AMERICAN POLITICS & PUBLIC POLICY WORKSHOP
Abstract: Democracy requires that citizens hold their representatives accountable for their actions – but it is not always easy to know which level of government is to blame. Amid the decentralized response to the spread of COVID-19, public health measures varied widely across American cities and states—sometimes coming from Governors, sometimes from Mayors, and sometimes not at all. With scarce information about which level of government enforces local restrictions, we expect that most Americans rely instead on party attachments as they evaluate the governmental response to COVID-19. To test our theories, we administered a survey to 800 adults from approximately as many cities and towns across America. We find that, 9 months into the pandemic, Americans have no clear sense of which level of government is responsible for preventative measures in their local communities. As Americans grow more opposed to the policies in their communities, they instead become more likely to blame whichever level of government that is aligned with the out-party. These patterns are most pronounced among Democrats and Republicans who hold the most animosity toward the out-party. Overall, our data show that citizens attribute credit and blame on governmental partisanship, not their actual policy portfolio. This suggests that when polarization collides with de-centralized policy-making, democratic accountability becomes increasingly difficult to sustain.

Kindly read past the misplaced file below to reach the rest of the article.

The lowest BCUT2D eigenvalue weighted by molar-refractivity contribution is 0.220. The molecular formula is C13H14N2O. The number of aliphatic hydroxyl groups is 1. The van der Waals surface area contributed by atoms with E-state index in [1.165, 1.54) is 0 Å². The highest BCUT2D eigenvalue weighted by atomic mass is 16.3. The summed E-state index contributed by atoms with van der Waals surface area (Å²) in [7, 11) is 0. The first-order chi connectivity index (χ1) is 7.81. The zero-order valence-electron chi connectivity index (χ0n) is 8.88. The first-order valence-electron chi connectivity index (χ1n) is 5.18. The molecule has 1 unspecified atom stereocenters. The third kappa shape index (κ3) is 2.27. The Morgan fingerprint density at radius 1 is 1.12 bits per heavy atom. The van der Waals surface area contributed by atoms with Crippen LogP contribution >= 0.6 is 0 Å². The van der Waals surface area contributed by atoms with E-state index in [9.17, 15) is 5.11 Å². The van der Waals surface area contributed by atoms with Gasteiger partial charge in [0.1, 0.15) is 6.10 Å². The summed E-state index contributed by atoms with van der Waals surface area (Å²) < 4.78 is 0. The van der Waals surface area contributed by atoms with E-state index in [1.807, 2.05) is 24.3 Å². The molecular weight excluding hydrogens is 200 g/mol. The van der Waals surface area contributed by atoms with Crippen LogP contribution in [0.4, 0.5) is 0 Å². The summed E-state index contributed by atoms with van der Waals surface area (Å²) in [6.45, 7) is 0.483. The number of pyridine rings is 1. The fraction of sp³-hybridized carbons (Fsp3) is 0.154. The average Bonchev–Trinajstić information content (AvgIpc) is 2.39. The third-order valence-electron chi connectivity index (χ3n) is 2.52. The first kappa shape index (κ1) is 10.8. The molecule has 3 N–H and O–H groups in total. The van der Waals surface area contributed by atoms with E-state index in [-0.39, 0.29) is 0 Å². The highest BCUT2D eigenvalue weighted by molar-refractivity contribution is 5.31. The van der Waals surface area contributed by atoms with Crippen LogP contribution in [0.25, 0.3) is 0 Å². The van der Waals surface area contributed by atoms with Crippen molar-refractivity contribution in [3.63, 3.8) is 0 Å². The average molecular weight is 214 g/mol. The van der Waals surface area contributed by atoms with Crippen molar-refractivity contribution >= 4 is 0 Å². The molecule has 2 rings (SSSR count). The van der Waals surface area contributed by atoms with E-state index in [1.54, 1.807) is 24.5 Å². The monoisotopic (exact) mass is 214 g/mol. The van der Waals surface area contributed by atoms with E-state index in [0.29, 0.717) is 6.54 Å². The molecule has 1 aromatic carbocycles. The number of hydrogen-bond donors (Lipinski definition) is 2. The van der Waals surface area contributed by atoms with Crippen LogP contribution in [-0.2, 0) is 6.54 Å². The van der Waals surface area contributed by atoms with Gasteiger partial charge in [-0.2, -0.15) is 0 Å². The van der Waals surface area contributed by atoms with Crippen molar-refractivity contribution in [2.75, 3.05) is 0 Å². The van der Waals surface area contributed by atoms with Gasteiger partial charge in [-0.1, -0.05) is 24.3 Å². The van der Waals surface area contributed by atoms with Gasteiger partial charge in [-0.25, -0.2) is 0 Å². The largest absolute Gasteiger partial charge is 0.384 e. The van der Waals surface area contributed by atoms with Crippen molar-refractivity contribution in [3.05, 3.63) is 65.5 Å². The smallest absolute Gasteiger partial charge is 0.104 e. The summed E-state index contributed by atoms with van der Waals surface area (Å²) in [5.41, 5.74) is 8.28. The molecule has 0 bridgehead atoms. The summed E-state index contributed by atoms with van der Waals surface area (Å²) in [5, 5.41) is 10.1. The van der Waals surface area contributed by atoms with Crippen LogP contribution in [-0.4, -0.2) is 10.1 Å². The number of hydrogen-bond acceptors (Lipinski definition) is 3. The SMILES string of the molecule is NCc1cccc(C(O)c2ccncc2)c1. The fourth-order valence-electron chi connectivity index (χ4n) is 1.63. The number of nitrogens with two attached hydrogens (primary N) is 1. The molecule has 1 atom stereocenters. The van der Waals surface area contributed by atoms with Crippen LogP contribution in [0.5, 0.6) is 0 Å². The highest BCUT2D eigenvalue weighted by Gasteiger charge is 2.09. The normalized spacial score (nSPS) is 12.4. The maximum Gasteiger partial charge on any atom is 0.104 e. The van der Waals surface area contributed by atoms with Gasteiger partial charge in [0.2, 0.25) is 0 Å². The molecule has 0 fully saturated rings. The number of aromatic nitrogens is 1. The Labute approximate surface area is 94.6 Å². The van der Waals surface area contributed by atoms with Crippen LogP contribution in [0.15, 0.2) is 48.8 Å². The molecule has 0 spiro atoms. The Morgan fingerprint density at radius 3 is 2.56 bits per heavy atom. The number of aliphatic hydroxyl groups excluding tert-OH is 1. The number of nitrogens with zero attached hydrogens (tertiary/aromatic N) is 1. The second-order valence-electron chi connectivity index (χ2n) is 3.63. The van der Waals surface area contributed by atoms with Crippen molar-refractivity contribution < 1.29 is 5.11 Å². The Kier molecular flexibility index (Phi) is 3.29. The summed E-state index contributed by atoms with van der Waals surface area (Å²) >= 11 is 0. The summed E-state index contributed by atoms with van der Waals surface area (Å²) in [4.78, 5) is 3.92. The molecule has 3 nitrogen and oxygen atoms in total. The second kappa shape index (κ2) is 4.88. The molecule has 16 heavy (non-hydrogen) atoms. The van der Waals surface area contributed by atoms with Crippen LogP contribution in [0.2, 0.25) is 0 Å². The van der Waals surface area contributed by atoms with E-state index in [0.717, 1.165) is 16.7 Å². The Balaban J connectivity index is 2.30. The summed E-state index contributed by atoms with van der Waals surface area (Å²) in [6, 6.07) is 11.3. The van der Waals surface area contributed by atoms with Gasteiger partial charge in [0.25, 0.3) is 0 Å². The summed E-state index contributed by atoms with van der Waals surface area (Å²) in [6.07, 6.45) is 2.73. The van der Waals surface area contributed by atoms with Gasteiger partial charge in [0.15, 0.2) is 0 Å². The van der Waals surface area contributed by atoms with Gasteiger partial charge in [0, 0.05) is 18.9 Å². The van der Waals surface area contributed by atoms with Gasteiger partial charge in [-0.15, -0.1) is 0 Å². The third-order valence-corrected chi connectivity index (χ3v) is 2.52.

Samara Klar is an Associate Professor at the University of Arizona School of Government and Public Policy. Her work, primarily based on survey and experimental methods, examines the social and personal influences that guide political attitudes and behaviors.
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